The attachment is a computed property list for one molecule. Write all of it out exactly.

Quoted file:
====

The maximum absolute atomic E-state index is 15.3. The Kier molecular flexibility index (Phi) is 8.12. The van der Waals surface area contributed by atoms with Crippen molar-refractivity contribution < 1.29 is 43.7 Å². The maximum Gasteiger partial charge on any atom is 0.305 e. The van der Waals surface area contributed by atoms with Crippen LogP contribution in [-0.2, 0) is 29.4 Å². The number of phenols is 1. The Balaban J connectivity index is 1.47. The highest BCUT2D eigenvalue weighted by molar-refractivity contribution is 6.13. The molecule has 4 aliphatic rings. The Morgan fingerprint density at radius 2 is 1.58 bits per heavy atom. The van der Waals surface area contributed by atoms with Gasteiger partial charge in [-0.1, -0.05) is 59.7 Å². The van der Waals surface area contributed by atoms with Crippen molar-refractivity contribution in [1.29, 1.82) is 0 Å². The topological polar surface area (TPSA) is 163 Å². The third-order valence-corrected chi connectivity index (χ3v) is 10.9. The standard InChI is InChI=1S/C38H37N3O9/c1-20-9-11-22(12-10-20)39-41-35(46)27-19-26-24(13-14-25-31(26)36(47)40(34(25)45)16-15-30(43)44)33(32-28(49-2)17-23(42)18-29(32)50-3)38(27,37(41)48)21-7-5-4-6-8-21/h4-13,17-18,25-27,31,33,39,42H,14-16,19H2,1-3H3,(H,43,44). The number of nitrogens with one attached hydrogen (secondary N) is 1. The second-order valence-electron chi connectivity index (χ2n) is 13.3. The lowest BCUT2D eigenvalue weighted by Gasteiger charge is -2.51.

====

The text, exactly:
The maximum absolute atomic E-state index is 15.3. The Kier molecular flexibility index (Phi) is 8.12. The van der Waals surface area contributed by atoms with Crippen molar-refractivity contribution < 1.29 is 43.7 Å². The maximum Gasteiger partial charge on any atom is 0.305 e. The van der Waals surface area contributed by atoms with Crippen LogP contribution in [-0.2, 0) is 29.4 Å². The number of phenols is 1. The Balaban J connectivity index is 1.47. The highest BCUT2D eigenvalue weighted by molar-refractivity contribution is 6.13. The molecule has 4 aliphatic rings. The Morgan fingerprint density at radius 2 is 1.58 bits per heavy atom. The van der Waals surface area contributed by atoms with Gasteiger partial charge in [-0.1, -0.05) is 59.7 Å². The van der Waals surface area contributed by atoms with Crippen molar-refractivity contribution in [1.29, 1.82) is 0 Å². The topological polar surface area (TPSA) is 163 Å². The third-order valence-corrected chi connectivity index (χ3v) is 10.9. The standard InChI is InChI=1S/C38H37N3O9/c1-20-9-11-22(12-10-20)39-41-35(46)27-19-26-24(13-14-25-31(26)36(47)40(34(25)45)16-15-30(43)44)33(32-28(49-2)17-23(42)18-29(32)50-3)38(27,37(41)48)21-7-5-4-6-8-21/h4-13,17-18,25-27,31,33,39,42H,14-16,19H2,1-3H3,(H,43,44). The number of nitrogens with one attached hydrogen (secondary N) is 1. The second-order valence-electron chi connectivity index (χ2n) is 13.3. The lowest BCUT2D eigenvalue weighted by Gasteiger charge is -2.51.